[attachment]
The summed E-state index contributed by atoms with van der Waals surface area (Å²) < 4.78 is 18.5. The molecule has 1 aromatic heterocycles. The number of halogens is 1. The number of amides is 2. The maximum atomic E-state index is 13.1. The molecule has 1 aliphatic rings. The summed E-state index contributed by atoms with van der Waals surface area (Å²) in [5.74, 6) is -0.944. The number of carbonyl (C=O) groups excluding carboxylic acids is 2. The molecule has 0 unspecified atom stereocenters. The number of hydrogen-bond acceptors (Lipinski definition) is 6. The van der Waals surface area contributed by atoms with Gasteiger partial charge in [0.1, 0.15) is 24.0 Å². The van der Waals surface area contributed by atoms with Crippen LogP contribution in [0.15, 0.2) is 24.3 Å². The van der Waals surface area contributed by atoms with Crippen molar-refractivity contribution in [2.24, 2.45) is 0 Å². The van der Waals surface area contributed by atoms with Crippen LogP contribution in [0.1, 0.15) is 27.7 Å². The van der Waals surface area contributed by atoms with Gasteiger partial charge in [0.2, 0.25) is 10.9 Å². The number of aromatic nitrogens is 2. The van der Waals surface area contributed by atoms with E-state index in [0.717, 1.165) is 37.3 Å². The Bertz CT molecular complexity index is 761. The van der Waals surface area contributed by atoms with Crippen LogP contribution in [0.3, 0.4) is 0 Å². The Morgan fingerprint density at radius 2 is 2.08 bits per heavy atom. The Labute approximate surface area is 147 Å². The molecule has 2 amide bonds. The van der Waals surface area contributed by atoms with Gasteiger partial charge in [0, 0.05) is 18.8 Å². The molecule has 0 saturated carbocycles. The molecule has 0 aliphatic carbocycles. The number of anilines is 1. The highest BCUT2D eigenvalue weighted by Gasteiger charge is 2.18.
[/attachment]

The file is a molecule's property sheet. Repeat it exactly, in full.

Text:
The summed E-state index contributed by atoms with van der Waals surface area (Å²) < 4.78 is 18.5. The molecule has 1 aromatic heterocycles. The number of halogens is 1. The number of amides is 2. The maximum atomic E-state index is 13.1. The molecule has 1 aliphatic rings. The summed E-state index contributed by atoms with van der Waals surface area (Å²) in [5.74, 6) is -0.944. The number of carbonyl (C=O) groups excluding carboxylic acids is 2. The molecule has 0 unspecified atom stereocenters. The number of hydrogen-bond acceptors (Lipinski definition) is 6. The van der Waals surface area contributed by atoms with Gasteiger partial charge in [0.1, 0.15) is 24.0 Å². The van der Waals surface area contributed by atoms with Crippen LogP contribution in [0.15, 0.2) is 24.3 Å². The van der Waals surface area contributed by atoms with Crippen molar-refractivity contribution in [2.24, 2.45) is 0 Å². The van der Waals surface area contributed by atoms with Crippen LogP contribution in [0.1, 0.15) is 27.7 Å². The van der Waals surface area contributed by atoms with Gasteiger partial charge in [0.2, 0.25) is 10.9 Å². The number of aromatic nitrogens is 2. The van der Waals surface area contributed by atoms with E-state index in [0.717, 1.165) is 37.3 Å². The Bertz CT molecular complexity index is 761. The van der Waals surface area contributed by atoms with Crippen LogP contribution in [0.3, 0.4) is 0 Å². The Morgan fingerprint density at radius 2 is 2.08 bits per heavy atom. The Labute approximate surface area is 147 Å². The molecule has 2 amide bonds. The van der Waals surface area contributed by atoms with Gasteiger partial charge in [0, 0.05) is 18.8 Å². The molecule has 0 saturated carbocycles. The molecule has 0 aliphatic carbocycles. The number of anilines is 1. The highest BCUT2D eigenvalue weighted by Gasteiger charge is 2.18.